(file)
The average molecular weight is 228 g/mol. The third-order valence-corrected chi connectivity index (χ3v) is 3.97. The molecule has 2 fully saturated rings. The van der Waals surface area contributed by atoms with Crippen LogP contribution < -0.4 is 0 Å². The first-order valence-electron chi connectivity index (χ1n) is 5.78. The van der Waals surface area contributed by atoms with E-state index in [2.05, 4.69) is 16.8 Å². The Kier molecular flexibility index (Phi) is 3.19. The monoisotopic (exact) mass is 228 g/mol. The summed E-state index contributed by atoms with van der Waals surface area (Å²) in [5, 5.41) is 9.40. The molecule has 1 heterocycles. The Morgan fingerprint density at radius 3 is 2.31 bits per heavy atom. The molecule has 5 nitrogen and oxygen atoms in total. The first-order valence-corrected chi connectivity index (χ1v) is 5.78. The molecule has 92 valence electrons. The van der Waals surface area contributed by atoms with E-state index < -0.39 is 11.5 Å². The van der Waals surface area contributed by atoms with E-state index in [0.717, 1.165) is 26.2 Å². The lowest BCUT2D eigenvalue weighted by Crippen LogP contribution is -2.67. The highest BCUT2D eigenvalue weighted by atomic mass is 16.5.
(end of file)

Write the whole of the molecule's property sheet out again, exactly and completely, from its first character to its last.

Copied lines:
The average molecular weight is 228 g/mol. The third-order valence-corrected chi connectivity index (χ3v) is 3.97. The molecule has 2 fully saturated rings. The van der Waals surface area contributed by atoms with Crippen LogP contribution < -0.4 is 0 Å². The first-order valence-electron chi connectivity index (χ1n) is 5.78. The van der Waals surface area contributed by atoms with E-state index in [2.05, 4.69) is 16.8 Å². The Kier molecular flexibility index (Phi) is 3.19. The monoisotopic (exact) mass is 228 g/mol. The summed E-state index contributed by atoms with van der Waals surface area (Å²) in [5, 5.41) is 9.40. The molecule has 1 heterocycles. The Morgan fingerprint density at radius 3 is 2.31 bits per heavy atom. The molecule has 5 nitrogen and oxygen atoms in total. The first-order valence-corrected chi connectivity index (χ1v) is 5.78. The molecule has 92 valence electrons. The van der Waals surface area contributed by atoms with E-state index < -0.39 is 11.5 Å². The van der Waals surface area contributed by atoms with E-state index in [0.717, 1.165) is 26.2 Å². The lowest BCUT2D eigenvalue weighted by Crippen LogP contribution is -2.67. The highest BCUT2D eigenvalue weighted by atomic mass is 16.5.